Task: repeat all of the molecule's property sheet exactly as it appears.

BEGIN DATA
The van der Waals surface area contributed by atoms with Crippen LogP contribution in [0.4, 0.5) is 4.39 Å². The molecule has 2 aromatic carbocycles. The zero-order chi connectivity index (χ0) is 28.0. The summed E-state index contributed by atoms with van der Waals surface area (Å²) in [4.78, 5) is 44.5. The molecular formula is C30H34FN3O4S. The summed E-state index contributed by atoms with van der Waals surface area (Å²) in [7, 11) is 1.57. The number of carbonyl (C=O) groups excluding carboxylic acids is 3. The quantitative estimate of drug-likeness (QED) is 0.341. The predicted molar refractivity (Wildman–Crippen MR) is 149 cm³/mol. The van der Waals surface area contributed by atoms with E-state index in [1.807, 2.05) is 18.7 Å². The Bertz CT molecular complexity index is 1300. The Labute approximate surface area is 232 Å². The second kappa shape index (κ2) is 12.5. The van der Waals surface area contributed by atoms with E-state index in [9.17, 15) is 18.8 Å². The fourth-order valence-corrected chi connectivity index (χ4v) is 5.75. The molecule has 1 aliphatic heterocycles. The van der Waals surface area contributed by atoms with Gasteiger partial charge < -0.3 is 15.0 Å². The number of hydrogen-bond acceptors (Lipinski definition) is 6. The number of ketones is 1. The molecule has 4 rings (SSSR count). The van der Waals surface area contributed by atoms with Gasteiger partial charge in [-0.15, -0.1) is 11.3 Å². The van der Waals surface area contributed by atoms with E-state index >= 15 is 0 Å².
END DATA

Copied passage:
The van der Waals surface area contributed by atoms with Crippen LogP contribution in [0.4, 0.5) is 4.39 Å². The molecule has 2 aromatic carbocycles. The zero-order chi connectivity index (χ0) is 28.0. The summed E-state index contributed by atoms with van der Waals surface area (Å²) in [4.78, 5) is 44.5. The molecular formula is C30H34FN3O4S. The summed E-state index contributed by atoms with van der Waals surface area (Å²) in [7, 11) is 1.57. The number of carbonyl (C=O) groups excluding carboxylic acids is 3. The quantitative estimate of drug-likeness (QED) is 0.341. The predicted molar refractivity (Wildman–Crippen MR) is 149 cm³/mol. The van der Waals surface area contributed by atoms with E-state index in [1.807, 2.05) is 18.7 Å². The Bertz CT molecular complexity index is 1300. The Labute approximate surface area is 232 Å². The second kappa shape index (κ2) is 12.5. The van der Waals surface area contributed by atoms with E-state index in [9.17, 15) is 18.8 Å². The fourth-order valence-corrected chi connectivity index (χ4v) is 5.75. The molecule has 1 aliphatic heterocycles. The van der Waals surface area contributed by atoms with Gasteiger partial charge < -0.3 is 15.0 Å². The number of hydrogen-bond acceptors (Lipinski definition) is 6. The number of ketones is 1. The molecule has 4 rings (SSSR count). The van der Waals surface area contributed by atoms with Gasteiger partial charge in [-0.15, -0.1) is 11.3 Å². The van der Waals surface area contributed by atoms with E-state index >= 15 is 0 Å².